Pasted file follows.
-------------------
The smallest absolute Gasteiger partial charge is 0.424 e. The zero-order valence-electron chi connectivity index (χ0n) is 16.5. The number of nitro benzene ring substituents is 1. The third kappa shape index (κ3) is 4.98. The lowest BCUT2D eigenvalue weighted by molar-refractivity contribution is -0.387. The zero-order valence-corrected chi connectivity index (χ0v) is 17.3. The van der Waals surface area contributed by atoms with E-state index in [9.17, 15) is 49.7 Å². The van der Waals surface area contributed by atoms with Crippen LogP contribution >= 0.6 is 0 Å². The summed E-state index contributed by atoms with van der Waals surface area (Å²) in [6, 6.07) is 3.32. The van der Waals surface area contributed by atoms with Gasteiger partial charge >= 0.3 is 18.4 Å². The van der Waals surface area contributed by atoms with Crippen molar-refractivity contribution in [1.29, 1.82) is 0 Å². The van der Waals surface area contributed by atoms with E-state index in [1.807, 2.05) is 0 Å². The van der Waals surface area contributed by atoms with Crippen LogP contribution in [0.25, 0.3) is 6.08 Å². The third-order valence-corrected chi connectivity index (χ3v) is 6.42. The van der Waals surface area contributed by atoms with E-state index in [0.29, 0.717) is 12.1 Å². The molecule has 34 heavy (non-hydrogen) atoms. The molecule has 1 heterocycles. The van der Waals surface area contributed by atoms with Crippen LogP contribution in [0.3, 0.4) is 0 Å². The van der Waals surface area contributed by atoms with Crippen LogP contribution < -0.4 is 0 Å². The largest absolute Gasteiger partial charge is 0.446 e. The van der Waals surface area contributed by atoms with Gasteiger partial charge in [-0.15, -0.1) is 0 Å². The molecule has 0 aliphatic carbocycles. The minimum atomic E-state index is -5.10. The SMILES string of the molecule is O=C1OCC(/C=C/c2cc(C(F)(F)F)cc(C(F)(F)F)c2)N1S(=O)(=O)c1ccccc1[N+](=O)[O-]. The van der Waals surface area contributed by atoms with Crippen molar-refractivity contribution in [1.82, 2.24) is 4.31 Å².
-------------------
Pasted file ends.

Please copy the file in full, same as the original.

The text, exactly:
The smallest absolute Gasteiger partial charge is 0.424 e. The zero-order valence-electron chi connectivity index (χ0n) is 16.5. The number of nitro benzene ring substituents is 1. The third kappa shape index (κ3) is 4.98. The lowest BCUT2D eigenvalue weighted by molar-refractivity contribution is -0.387. The zero-order valence-corrected chi connectivity index (χ0v) is 17.3. The van der Waals surface area contributed by atoms with E-state index in [9.17, 15) is 49.7 Å². The van der Waals surface area contributed by atoms with Crippen LogP contribution >= 0.6 is 0 Å². The summed E-state index contributed by atoms with van der Waals surface area (Å²) in [6, 6.07) is 3.32. The van der Waals surface area contributed by atoms with Gasteiger partial charge >= 0.3 is 18.4 Å². The van der Waals surface area contributed by atoms with Crippen molar-refractivity contribution in [1.29, 1.82) is 0 Å². The van der Waals surface area contributed by atoms with E-state index in [1.807, 2.05) is 0 Å². The van der Waals surface area contributed by atoms with Crippen LogP contribution in [0.25, 0.3) is 6.08 Å². The third-order valence-corrected chi connectivity index (χ3v) is 6.42. The van der Waals surface area contributed by atoms with E-state index in [0.29, 0.717) is 12.1 Å². The molecule has 34 heavy (non-hydrogen) atoms. The molecule has 1 heterocycles. The van der Waals surface area contributed by atoms with Crippen LogP contribution in [0.3, 0.4) is 0 Å². The van der Waals surface area contributed by atoms with Crippen LogP contribution < -0.4 is 0 Å². The largest absolute Gasteiger partial charge is 0.446 e. The van der Waals surface area contributed by atoms with Gasteiger partial charge in [-0.15, -0.1) is 0 Å². The molecule has 0 aliphatic carbocycles. The minimum atomic E-state index is -5.10. The SMILES string of the molecule is O=C1OCC(/C=C/c2cc(C(F)(F)F)cc(C(F)(F)F)c2)N1S(=O)(=O)c1ccccc1[N+](=O)[O-]. The van der Waals surface area contributed by atoms with Crippen molar-refractivity contribution in [1.82, 2.24) is 4.31 Å².